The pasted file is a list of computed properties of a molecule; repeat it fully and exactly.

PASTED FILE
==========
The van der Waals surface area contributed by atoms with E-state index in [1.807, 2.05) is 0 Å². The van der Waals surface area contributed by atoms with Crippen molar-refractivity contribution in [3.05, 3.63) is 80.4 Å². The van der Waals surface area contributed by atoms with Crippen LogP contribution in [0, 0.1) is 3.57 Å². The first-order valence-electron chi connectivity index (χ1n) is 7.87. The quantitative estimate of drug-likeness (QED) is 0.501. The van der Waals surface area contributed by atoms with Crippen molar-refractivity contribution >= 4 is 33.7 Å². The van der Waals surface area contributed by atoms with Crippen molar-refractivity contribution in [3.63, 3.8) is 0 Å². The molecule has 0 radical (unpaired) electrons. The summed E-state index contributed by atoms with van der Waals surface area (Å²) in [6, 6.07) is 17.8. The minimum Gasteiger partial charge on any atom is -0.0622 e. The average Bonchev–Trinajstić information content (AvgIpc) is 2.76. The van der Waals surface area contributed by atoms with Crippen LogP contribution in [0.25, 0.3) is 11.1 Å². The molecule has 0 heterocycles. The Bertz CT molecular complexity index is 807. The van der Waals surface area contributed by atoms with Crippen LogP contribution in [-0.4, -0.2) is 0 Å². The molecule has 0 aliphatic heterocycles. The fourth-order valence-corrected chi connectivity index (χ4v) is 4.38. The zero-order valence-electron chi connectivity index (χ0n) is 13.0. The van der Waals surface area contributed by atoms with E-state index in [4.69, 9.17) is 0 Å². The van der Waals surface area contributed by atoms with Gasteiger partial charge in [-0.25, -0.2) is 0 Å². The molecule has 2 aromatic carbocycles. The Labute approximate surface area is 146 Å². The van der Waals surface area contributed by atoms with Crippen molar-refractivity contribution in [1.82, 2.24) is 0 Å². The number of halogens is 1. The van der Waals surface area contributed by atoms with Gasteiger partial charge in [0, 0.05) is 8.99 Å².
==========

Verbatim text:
The van der Waals surface area contributed by atoms with E-state index in [1.807, 2.05) is 0 Å². The van der Waals surface area contributed by atoms with Crippen molar-refractivity contribution in [3.05, 3.63) is 80.4 Å². The van der Waals surface area contributed by atoms with Crippen LogP contribution in [0, 0.1) is 3.57 Å². The first-order valence-electron chi connectivity index (χ1n) is 7.87. The quantitative estimate of drug-likeness (QED) is 0.501. The van der Waals surface area contributed by atoms with Crippen molar-refractivity contribution >= 4 is 33.7 Å². The van der Waals surface area contributed by atoms with Crippen molar-refractivity contribution in [3.63, 3.8) is 0 Å². The molecule has 0 radical (unpaired) electrons. The summed E-state index contributed by atoms with van der Waals surface area (Å²) in [6, 6.07) is 17.8. The minimum Gasteiger partial charge on any atom is -0.0622 e. The average Bonchev–Trinajstić information content (AvgIpc) is 2.76. The van der Waals surface area contributed by atoms with Crippen LogP contribution in [0.25, 0.3) is 11.1 Å². The molecule has 0 heterocycles. The Bertz CT molecular complexity index is 807. The van der Waals surface area contributed by atoms with Crippen LogP contribution in [-0.4, -0.2) is 0 Å². The molecule has 0 aliphatic heterocycles. The fourth-order valence-corrected chi connectivity index (χ4v) is 4.38. The zero-order valence-electron chi connectivity index (χ0n) is 13.0. The van der Waals surface area contributed by atoms with E-state index in [4.69, 9.17) is 0 Å². The van der Waals surface area contributed by atoms with Gasteiger partial charge in [-0.25, -0.2) is 0 Å². The molecule has 2 aromatic carbocycles. The Labute approximate surface area is 146 Å². The van der Waals surface area contributed by atoms with Crippen molar-refractivity contribution in [1.82, 2.24) is 0 Å². The number of halogens is 1. The van der Waals surface area contributed by atoms with Gasteiger partial charge in [0, 0.05) is 8.99 Å².